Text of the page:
December 31, 2002
The train moves along bumping and swaying, moving across the plains of Canada on this last day of 2002. Charlie and I spent Christmas with Doug, Chris and family in Eugene OR. We drove to Montreal, took the train across Canada and drove from Vancouver to Eugene, a six day trip. Doug flew. This is the second time we have crossed the country by train. The first time was across the northern part of the US. This trip the train went north around the great lakes, a region of rocky hills covered with pines and hardwoods, pocketed with ponds, lakes, rivers, and streams. This vast wilderness sparsely inhabited was frosty white and snow covered. The great plains, mostly farm land, divided like a checker board by tree lines, with hedges and roads that disappear into the horizon. The train chugged night and day across the plains proceedied into the foot hills that lead into the Rockies ... National Geographic in real life. An hour was spent in the small town of Jasper, nestled in the snow covered peaked mountains of Jasper National Park. We even saw elk and mountain sheep.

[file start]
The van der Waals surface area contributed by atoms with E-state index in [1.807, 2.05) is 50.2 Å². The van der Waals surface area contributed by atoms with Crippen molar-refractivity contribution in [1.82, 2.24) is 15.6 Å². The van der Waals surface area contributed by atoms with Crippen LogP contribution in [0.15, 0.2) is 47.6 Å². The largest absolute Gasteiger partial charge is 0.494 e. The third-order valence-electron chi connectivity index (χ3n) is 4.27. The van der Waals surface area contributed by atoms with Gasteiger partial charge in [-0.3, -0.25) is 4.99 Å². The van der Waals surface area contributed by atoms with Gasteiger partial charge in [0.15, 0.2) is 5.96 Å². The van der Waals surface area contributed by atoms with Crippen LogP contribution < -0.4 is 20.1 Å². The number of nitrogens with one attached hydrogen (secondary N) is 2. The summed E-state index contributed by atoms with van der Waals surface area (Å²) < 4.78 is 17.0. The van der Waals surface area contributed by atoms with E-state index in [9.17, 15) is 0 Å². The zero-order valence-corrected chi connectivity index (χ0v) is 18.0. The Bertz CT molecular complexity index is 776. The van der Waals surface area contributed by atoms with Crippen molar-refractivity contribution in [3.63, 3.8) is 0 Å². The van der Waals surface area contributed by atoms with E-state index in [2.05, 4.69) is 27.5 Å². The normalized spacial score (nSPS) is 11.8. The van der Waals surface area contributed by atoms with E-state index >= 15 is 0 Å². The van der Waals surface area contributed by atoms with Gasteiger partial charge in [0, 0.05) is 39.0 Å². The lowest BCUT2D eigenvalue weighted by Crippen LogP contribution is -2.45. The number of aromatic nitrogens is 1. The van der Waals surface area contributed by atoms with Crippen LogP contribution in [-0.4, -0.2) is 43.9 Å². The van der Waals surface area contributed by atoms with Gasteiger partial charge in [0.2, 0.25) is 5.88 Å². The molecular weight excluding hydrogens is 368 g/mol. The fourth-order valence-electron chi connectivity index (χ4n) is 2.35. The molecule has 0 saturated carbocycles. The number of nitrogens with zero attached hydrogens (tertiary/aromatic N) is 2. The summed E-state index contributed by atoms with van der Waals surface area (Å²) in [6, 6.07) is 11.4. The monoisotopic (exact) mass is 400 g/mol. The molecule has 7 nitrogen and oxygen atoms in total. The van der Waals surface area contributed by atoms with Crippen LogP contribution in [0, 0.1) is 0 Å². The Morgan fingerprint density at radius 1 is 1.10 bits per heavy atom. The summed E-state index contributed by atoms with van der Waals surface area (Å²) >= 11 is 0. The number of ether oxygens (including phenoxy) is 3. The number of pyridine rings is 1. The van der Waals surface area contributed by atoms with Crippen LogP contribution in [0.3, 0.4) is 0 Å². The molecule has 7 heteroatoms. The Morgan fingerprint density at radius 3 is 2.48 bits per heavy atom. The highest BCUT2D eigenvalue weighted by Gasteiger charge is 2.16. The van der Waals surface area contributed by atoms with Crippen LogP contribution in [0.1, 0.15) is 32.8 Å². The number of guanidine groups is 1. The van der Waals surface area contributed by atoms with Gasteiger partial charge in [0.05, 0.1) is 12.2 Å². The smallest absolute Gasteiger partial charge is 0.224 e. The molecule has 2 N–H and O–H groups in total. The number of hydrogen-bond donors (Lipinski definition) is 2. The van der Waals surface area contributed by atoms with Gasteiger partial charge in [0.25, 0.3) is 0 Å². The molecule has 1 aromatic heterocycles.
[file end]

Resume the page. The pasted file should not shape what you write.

After trying to sleep upright four nights in the chairs of the train, and driving nine hours, when we reached Eugene we were tired and frazzled. We got lost, called Chris. They came and led us to their home. It was a happy reunion.
Christmas 2002 is one of the best Christmas I have experienced. Every night a great meal, cooked by Diane or Chris or both, beef stew, lasagna, roast pork and red cabbage, cajun style red snapper and fresh boiled crabs, the largest I have ever seen. Of course there were the holiday eating treats of nuts, fruit, candy, cookies, and more. What I enjoyed as well as eating the beautifully prepared food was that I did not cook or wash dishes the whole time.